Post No Bills

by Kensatsukan Gaijin

2015 is almost over, and this year’s biggest IPO (Initial Public Stock Offering) is already breaking records - at $11.5 billion, 

What is it?  An internet company?  An entertainment producer?  An oil conglomerate?  


It’s the Post Office. 


The Japanese Post Office, to be exact. Japan Post, which is listed on the Tokyo Stock Exchange, was the largest offering since the $25 billion debut last year of Alibaba, the Chinese Internet giant. It is also the biggest privatization in Japan since 1987, when the government began selling off the state-owned telephone monopoly.  Like Germany and Great Britain before it, Japan has finally decided to part with its government-run Post Office bank. 


The Post Office is a a crucial institution for the citizens of Japan. It has 24,000 post offices, far outnumbering all branches of Japan’s national banks combined. Most post offices deliver mail, take bank deposits and sell life insurance in the same building. In rural areas, they often serve as the principal lifeline to the outside world of commerce. It has been an institution since 1871, when it began as a state-owned entity designed to bring basic postal and financial services to distant corners of Japan.  Prior to that several nations maintained foreign post offices. The British maintained post offices in Yokohama (opened 1859), Nagasaki (1860), and Kobe (1869).  The United States opened post offices in Yokohama and Nagasaki in 1867, in Kobe in 1868, and in Hakodate in 1871, using US stamps, and closing in 1874.  


In 1870, Baron Maeshima visited London to learn the workings of the British postal system, and founded Japan's postal system in 1871.  Maeshima brought back Britain’s model, which included not only mail service, but also banking and savings services for average citizens.  Soon, the Post Office began to make pension payments and accept payments for utilities and other services.  Today, a Post Office account is necessary to pay several important bills and to function in modern society.  


However, the Post Office is not just a bank for the citizens of Japan.  It’s also a key source of funds for the government.  Whether it was a new bullet train line, aid for struggling small businesses or money to finance the national debt, politicians could call on Japan Post to assign a portion of Japanese citizens’ nest eggs to the task, through the nationwide network of savings banks it operates through its more than 20,000 post office branches.  Japan Post’s savings bank holds the equivalent of more than $1.4 trillion of deposits, making it one of the world’s biggest financial institutions. Part of that is due to Japanese culture; Of the $1.7 trillion in financial assets held by Japanese citizens, 51% of that is deposits with banks, while in the US the figure is about 12%.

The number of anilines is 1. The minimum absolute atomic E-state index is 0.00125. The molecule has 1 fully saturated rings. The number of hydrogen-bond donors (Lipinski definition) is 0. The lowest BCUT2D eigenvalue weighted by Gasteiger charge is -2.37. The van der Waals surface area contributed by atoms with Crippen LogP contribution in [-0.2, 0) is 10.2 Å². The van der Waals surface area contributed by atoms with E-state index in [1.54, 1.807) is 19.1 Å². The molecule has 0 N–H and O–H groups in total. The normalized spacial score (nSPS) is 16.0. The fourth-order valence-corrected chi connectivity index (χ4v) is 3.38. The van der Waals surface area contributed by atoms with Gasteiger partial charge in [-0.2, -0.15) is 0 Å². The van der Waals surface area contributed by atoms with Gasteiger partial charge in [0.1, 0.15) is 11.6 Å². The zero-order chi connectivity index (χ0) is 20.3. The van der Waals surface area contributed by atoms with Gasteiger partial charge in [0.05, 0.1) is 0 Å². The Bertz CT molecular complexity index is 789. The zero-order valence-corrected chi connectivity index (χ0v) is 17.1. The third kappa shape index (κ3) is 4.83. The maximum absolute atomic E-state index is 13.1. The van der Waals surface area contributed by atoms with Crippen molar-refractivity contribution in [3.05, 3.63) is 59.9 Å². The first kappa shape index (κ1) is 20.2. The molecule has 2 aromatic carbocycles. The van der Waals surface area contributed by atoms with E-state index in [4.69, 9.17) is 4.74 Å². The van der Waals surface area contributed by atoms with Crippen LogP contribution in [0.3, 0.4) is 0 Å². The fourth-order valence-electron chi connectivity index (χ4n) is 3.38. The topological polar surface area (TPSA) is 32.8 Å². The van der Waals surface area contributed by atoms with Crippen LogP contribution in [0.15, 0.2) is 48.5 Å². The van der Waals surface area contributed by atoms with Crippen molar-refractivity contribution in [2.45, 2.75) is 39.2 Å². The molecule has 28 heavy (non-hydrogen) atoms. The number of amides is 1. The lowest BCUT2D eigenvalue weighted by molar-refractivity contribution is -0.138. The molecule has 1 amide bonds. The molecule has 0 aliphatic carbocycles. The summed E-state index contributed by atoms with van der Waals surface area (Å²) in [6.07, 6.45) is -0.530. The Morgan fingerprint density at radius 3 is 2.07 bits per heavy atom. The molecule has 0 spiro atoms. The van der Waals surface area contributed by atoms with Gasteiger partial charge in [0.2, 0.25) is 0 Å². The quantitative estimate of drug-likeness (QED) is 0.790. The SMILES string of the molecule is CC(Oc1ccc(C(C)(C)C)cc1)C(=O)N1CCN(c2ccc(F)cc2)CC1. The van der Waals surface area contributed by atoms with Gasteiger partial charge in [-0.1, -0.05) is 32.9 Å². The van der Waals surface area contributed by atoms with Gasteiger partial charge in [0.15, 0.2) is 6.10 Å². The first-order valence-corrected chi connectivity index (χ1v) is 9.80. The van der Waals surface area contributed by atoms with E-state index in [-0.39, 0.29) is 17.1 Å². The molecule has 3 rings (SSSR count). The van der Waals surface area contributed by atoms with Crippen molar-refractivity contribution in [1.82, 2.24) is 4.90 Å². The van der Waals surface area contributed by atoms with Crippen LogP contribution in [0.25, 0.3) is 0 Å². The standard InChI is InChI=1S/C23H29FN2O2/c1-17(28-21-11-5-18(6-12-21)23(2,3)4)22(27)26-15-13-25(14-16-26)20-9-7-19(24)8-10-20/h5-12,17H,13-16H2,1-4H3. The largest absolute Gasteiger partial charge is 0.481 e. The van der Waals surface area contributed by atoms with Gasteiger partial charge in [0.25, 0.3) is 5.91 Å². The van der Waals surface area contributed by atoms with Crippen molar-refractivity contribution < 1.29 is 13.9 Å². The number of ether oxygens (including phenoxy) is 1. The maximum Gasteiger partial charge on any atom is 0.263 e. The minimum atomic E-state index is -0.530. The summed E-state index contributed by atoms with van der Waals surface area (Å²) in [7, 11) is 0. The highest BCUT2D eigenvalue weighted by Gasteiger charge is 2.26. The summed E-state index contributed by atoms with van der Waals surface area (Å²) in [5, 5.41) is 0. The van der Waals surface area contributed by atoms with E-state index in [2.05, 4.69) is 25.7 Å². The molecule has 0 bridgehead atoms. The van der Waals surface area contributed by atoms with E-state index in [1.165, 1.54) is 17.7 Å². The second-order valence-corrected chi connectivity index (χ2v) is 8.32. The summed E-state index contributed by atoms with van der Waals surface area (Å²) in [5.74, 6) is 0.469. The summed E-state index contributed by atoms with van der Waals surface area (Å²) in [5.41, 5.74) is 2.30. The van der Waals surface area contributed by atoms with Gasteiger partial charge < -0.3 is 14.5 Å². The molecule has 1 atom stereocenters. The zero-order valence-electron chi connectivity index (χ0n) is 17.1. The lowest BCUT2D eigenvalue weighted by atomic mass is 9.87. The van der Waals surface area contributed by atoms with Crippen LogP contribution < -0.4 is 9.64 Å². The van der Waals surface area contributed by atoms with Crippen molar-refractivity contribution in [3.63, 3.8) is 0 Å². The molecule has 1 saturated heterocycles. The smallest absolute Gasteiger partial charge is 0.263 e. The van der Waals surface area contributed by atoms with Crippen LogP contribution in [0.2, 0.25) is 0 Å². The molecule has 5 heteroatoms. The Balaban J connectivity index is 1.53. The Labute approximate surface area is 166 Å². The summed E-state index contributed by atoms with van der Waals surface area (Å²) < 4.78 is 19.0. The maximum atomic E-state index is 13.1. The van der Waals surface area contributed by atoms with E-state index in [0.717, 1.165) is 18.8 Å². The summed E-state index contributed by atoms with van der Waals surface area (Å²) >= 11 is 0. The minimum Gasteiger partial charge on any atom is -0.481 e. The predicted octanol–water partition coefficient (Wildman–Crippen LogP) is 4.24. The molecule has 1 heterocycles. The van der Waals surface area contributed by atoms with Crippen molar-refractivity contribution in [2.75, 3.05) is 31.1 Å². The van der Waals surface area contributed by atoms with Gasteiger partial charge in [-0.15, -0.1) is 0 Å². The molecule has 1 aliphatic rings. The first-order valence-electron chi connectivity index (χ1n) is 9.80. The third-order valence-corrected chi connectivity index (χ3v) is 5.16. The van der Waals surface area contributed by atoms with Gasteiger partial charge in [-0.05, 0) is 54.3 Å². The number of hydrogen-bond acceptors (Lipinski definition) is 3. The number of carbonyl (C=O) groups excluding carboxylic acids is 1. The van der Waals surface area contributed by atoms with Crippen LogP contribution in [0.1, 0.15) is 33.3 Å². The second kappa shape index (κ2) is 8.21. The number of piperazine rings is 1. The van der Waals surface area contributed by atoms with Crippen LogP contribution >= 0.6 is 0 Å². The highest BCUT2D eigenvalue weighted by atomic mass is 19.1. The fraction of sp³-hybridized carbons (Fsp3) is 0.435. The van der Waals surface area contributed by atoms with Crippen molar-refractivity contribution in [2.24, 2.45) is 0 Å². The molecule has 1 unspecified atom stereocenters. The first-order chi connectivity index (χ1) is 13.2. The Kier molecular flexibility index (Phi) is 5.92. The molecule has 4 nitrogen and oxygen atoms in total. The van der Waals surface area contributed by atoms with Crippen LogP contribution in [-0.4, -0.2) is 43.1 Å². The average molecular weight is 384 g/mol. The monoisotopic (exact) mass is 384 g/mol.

It is also a key ally for any aspiring political candidate or party.  Rural postmasters can become politically powerful, given that they have intimate connections with their community, often know everyone in town, and own the land under their post office.  They often hand their position down to their children and can be vital to political power in Tokyo.  Junichiro Koizumi, who became Prime Minister in 2003, attempted to privatize the bank a decade ago, but instead saw his own party lose crucial support and ultimately lost control of the government to another party.  However, he managed to introduce fundamental reforms that laid the groundwork for this week’s IPO.  


A glut of buy orders for shares of Japan Post Holdings meant the stock went untraded for more than half an hour on its first day on the market. It ultimately made its debut at 1,631 yen — or $13.49 — per share, 16.5 percent higher than its I.P.O. price. Two subsidiaries that operate banking and insurance businesses, which were listed separately, also faced a surplus of buy orders. Japan Post Bank finally opened at ¥1,680, up 16 percent from its I.P.O. price, and Japan Post Insurance opened 33 percent higher.

Japan Post Holdings finished 25.7 percent above its I.P.O. price at ¥1,760. Japan Post Bank ended 15.2 percent higher at ¥1,671, and Japan Post Insurance closed up 55.9 percent at ¥3,430. The Nikkei 225-stock average closed 1.3 percent higher






The New York Times

The Wall Street Journal

The Financial Times